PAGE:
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New Polish President Andrzej Duda Rejects Euro Accession

Poland’s steady economic growth, along with a turn to the political right, hasn’t left the country begging to adopt the single currency.

Despite having the ills of the euro zone to the west and the political quagmire of Ukraine to the east, Poland has remained a rare success story among emerging markets. For that reason, new President Andrzej Duda thinks it’s better off saying no to joining the euro.

Kraków native Duda rode to victory in May on the back of campaign promises to pull Poland out of the “mainstream” of the European Union and seek to return sovereignty to member states. Youthful yet conservative, the 43-year-old is the country’s first leader to come of age after the fall of the Iron Curtain. Since taking office on August 5, he has hewed closely to his Law and Justice party’s right-wing, euroskeptic agenda. For the foreseeable future Duda and most of his compatriots are content to stick with their own currency, the zloty, even though EU members are obliged to adopt the euro.

“I think that ultimately there should be a referendum on this issue after a thorough debate,” Duda said on September 8 at an economic conference nicknamed the Eastern Davos, in the southern Polish spa town of Krynica-Zdrój.

If Law and Justice prevails in the parliamentary elections on October 25, as current polls project, don’t expect Poland to make a big push to join the euro zone anytime soon. On the campaign trail this past summer, Duda’s waspish stumping points included the argument that such a move shouldn’t take place until Poland’s wages are in line with those of Germany, its western neighbor.

A decade ago accession to the euro zone was considered the ultimate stamp of approval for many of the EU’s new members from Central and Eastern Europe. Today, Poland isn’t sold on the idea: A European Commission poll published in April showed that 53 percent of its citizens don’t want the single currency. In the 11 years since the country joined the EU, it’s had a front-row seat on the contagion that crept through the currency bloc during the 2008–’09 recession. The Greek crisis earlier this year helped keep those memories fresh in Poland’s economic psyche.

“In the long term — say, in a hundred years — I think it would be beneficial for Poland to join the euro,” says Binqi Liu, a portfolio manager with the emerging-markets debt team at HSBC Holdings in London. “But in the short term I can understand why they scrapped this plan,” she adds. Poland has the luxury of controlling its own monetary policy while also enjoying the liquidity of ultralow interest rates, given its closeness to and deep trade links with the euro zone, Liu explains.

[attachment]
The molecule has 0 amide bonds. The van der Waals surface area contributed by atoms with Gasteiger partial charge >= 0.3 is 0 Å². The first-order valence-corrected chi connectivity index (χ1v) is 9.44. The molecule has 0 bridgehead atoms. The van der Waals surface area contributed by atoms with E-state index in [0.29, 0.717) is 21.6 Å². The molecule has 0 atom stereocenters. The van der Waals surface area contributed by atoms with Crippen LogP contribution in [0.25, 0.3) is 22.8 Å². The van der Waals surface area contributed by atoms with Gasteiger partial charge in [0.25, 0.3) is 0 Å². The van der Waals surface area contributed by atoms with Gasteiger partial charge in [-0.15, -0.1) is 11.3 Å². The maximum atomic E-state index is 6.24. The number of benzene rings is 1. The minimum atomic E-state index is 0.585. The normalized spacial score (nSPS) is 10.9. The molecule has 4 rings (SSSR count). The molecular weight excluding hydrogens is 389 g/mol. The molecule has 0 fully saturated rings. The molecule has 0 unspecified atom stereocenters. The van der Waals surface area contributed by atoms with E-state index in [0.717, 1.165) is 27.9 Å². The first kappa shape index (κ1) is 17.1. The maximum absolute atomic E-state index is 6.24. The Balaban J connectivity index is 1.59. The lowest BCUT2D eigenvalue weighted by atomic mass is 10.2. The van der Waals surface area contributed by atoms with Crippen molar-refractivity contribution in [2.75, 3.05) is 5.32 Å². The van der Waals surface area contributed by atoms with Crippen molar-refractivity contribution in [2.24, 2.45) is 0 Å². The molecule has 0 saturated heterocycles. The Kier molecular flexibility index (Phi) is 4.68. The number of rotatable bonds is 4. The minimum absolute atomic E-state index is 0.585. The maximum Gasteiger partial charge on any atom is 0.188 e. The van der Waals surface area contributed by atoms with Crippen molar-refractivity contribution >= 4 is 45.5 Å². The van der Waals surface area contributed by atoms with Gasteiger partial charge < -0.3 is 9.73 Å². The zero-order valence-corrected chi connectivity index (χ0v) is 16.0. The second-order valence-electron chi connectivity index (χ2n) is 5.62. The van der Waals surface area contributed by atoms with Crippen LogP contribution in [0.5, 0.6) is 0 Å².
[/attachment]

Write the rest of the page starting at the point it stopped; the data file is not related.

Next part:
The onetime Communist nation has seen its economy expand by 37 percent since 2007, including positive growth during the 2008–’09 financial crisis; the euro zone’s economy grew by just 2 percent during the same period. Since breaking free from the Soviet Union’s sphere of influence in 1989, Poland has more than doubled its per capita gross domestic product, to $24,882 last year in purchasing power parity terms, according to Marcin Piatkowski, a World Bank Group senior economist based in Warsaw. The Paris-based Organization for Economic Cooperation and Development, which Poland joined in 1996, rates it as a high-income nation. Still, Polish income levels remain at 65 to 70 percent of those in Western Europe.

Aiming to achieve wage parity with Germany, the euro zone’s largest economy, isn’t a bad idea. For Duda, though, there’s more than a bit of patriotism in that sentiment. His hometown, the onetime seat of the Kingdom of Poland, looks like a scene from a fairy tale. In the center of Kraków, Wawel Castle floats atop a hill, overlooking the thousand-year-old Church of St. Adalbert and Duda’s alma mater, Jagiellonian University, founded in 1364 by King Casimir the III. All of the people whom Duda has named as personal heroes are Polish: Pope John Paul II, former president Lech Kaczynski (identical twin of Jaroslaw Kaczynski, ex–prime minister and the co-founder and present chair of Law and Justice) and members of the resistance in the 1944 Warsaw uprising against the Germans.

In an August interview with news website Politico, Duda said that “wartime sensitivities are always present” between Poland and Germany and that the latter should be sensitive to Poland’s “interests, our point of view.”

Duda has criticized a Germany-led quota program for taking in refugees from the Middle East, calling it a threat to national sovereignty. For its part Poland has agreed to accept some 2,000 immigrants. Duda contends that quotas will lead to a “vicious circle” by attracting even more people seeking safe harbor. At the same time, he’s mentioned a desire to bring in ethnic Poles from the former Soviet Union. The new Polish president, the son of professors at a mining institute, also resents EU decarbonization initiatives. Poland, Europe’s No. 2 coal mining country after Germany, derives about 75 percent of its electric power from the fossil fuel.

For all of its nationalistic bluster, though, Poland is still an emerging economy that needs EU support. The top beneficiary of the union’s structural funds, it’s on track to receive €77.6 billion ($86.4 billion) from Brussels from 2014 through 2020. The biggest contributor to those funds? Germany, where many Poles have fled to find work since their country joined the EU, putting aside any wartime sensitivities they might have.

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Follow Anne Szustek on Twitter at @the59thStBridge.

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